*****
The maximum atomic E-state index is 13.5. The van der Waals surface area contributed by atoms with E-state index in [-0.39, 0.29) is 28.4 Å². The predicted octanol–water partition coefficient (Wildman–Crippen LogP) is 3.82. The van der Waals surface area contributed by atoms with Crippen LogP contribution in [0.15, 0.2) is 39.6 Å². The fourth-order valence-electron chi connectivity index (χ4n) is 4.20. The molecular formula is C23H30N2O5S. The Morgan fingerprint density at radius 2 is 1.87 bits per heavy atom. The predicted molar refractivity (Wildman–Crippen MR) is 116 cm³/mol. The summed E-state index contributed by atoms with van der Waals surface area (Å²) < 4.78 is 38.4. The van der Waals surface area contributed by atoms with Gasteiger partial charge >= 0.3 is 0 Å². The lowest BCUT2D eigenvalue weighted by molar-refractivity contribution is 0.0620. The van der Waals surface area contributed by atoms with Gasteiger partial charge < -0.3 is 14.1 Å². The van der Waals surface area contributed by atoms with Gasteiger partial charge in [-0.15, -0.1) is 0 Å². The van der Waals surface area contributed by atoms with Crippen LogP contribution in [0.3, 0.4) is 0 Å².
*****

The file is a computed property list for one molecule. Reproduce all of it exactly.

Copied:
The maximum atomic E-state index is 13.5. The van der Waals surface area contributed by atoms with E-state index in [-0.39, 0.29) is 28.4 Å². The predicted octanol–water partition coefficient (Wildman–Crippen LogP) is 3.82. The van der Waals surface area contributed by atoms with Crippen LogP contribution in [0.15, 0.2) is 39.6 Å². The fourth-order valence-electron chi connectivity index (χ4n) is 4.20. The molecular formula is C23H30N2O5S. The Morgan fingerprint density at radius 2 is 1.87 bits per heavy atom. The predicted molar refractivity (Wildman–Crippen MR) is 116 cm³/mol. The summed E-state index contributed by atoms with van der Waals surface area (Å²) < 4.78 is 38.4. The van der Waals surface area contributed by atoms with Gasteiger partial charge >= 0.3 is 0 Å². The lowest BCUT2D eigenvalue weighted by molar-refractivity contribution is 0.0620. The van der Waals surface area contributed by atoms with Gasteiger partial charge < -0.3 is 14.1 Å². The van der Waals surface area contributed by atoms with Gasteiger partial charge in [-0.15, -0.1) is 0 Å². The van der Waals surface area contributed by atoms with Crippen LogP contribution in [0.3, 0.4) is 0 Å².